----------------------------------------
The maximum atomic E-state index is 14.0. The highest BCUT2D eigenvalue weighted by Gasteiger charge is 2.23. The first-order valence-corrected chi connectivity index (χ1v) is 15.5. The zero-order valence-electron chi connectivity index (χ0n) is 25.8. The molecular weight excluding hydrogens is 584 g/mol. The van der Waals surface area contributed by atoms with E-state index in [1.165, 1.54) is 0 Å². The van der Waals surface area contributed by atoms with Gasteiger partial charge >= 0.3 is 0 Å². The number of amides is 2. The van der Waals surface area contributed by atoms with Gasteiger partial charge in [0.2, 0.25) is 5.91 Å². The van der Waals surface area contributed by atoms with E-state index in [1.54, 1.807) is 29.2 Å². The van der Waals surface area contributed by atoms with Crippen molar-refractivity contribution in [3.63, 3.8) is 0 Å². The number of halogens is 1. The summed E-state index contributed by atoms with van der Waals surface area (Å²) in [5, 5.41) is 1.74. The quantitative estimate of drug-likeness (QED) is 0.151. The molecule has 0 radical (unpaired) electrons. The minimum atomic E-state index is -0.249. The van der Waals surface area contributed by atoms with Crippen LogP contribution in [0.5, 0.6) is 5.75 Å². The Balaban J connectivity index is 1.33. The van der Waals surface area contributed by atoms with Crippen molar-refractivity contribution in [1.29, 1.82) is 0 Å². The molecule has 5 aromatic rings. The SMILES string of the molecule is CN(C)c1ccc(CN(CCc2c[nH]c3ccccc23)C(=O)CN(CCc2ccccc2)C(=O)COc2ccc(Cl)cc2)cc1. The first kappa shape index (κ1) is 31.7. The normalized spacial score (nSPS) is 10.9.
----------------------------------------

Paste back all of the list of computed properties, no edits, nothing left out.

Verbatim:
The maximum atomic E-state index is 14.0. The highest BCUT2D eigenvalue weighted by Gasteiger charge is 2.23. The first-order valence-corrected chi connectivity index (χ1v) is 15.5. The zero-order valence-electron chi connectivity index (χ0n) is 25.8. The molecular weight excluding hydrogens is 584 g/mol. The van der Waals surface area contributed by atoms with E-state index in [1.165, 1.54) is 0 Å². The van der Waals surface area contributed by atoms with Gasteiger partial charge >= 0.3 is 0 Å². The number of amides is 2. The van der Waals surface area contributed by atoms with Gasteiger partial charge in [0.2, 0.25) is 5.91 Å². The van der Waals surface area contributed by atoms with E-state index in [1.54, 1.807) is 29.2 Å². The van der Waals surface area contributed by atoms with Crippen molar-refractivity contribution in [3.63, 3.8) is 0 Å². The number of halogens is 1. The summed E-state index contributed by atoms with van der Waals surface area (Å²) in [5, 5.41) is 1.74. The quantitative estimate of drug-likeness (QED) is 0.151. The molecule has 0 radical (unpaired) electrons. The minimum atomic E-state index is -0.249. The van der Waals surface area contributed by atoms with Crippen LogP contribution in [0.5, 0.6) is 5.75 Å². The Balaban J connectivity index is 1.33. The van der Waals surface area contributed by atoms with Crippen molar-refractivity contribution in [1.29, 1.82) is 0 Å². The molecule has 5 aromatic rings. The SMILES string of the molecule is CN(C)c1ccc(CN(CCc2c[nH]c3ccccc23)C(=O)CN(CCc2ccccc2)C(=O)COc2ccc(Cl)cc2)cc1. The first kappa shape index (κ1) is 31.7. The normalized spacial score (nSPS) is 10.9.